COVID-19: Information for screening providers
Screening programmes are continuing to operate, with appropriate safeguards in place to keep participants and staff safe. It is recommended that people over 70, or with pre-existing medical conditions, check with their health professional as to whether it is safe to attend appointments.
- Cervical and breast screening will continue for most women. The decision to screen those with existing medical conditions will be made on a case-by-case basis
- Bowel screening invitations and home testing kits will continue to be sent out. If you receive a kit in the mail you should complete it and send it back as soon as possible
The information below under individual programmes is in the process of being updated.
Antenatal and newborn screening programmes are considered high priority and will continue to operate across all COVID-19 alert levels. However, there may be important changes in how the services are delivered at each alert level to minimise risks to staff and the public.
All services providers should abide by Ministry of Health guidelines regarding infection control.
Antenatal screening for Down syndome and other conditions
Antenatal care for pregnant women will continue to be provided across all Government alert levels, including antenatal screening for Down syndrome and other conditions.
All women, including those who identify as a probable / possible COVID-19 case should continue to receive maternity care.
Some changes to the radiology services provided to women for antenatal screening may be implemented at different Government alert levels to help limit the spread of COVID-19 in community settings and protect pregnant women and health staff. We encourage women or their LMC to contact radiology practices to check whether anatomy scanning services are available and any requirements they have in place for appointments. Changes implemented may include:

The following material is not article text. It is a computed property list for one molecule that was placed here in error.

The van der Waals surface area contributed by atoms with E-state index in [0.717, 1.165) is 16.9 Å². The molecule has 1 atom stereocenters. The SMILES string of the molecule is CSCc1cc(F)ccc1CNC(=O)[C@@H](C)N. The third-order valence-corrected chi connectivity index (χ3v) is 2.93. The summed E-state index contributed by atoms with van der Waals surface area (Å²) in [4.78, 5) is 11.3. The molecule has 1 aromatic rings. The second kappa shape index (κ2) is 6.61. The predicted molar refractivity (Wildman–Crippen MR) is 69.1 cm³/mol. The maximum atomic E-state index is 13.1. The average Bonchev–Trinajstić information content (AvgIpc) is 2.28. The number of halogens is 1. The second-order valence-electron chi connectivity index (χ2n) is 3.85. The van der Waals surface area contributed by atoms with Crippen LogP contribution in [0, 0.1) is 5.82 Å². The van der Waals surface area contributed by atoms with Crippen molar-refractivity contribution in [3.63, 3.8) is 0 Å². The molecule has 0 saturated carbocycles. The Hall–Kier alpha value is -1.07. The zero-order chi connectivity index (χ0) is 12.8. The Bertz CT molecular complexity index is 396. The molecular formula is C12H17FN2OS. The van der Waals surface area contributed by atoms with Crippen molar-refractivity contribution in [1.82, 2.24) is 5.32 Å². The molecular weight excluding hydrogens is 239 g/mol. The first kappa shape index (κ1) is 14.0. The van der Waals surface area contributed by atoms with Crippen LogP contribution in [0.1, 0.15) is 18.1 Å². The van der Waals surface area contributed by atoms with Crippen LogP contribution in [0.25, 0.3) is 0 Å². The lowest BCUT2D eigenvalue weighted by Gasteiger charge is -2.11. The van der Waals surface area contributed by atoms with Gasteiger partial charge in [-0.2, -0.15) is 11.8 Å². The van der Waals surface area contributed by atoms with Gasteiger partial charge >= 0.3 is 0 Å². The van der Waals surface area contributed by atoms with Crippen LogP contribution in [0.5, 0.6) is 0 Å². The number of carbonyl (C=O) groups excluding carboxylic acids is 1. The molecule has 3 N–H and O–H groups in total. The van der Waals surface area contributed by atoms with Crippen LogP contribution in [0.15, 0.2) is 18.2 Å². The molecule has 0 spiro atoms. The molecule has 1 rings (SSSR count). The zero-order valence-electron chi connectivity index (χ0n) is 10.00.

- Women who identify as a probable / possible COVID-19 case: Access to first trimester anatomy scans for women who identify as a probable / possible COVID-19 case may be limited as some practices are not equipped to manage these cases. Some radiology facilities do have correct protective PPE measures in place for staff and are able to provide essential maternity ultrasound services.
- Shorter scan times: Shorter scan times may be offered to allow more spacing between appointments. While essential scanning procedures will continue, social scanning, such as 3D imaging, may not be available in these shorter appointments.
- Scans can be stopped: Providers have the right to stop a scan if they are uncomfortable with a patient’s behaviour or undeclared symptoms, such as coughing.
- Some radiology practices are closed: Due to the restrictions on non-essential healthcare some radiology practices may close their offices or limit their opening hours.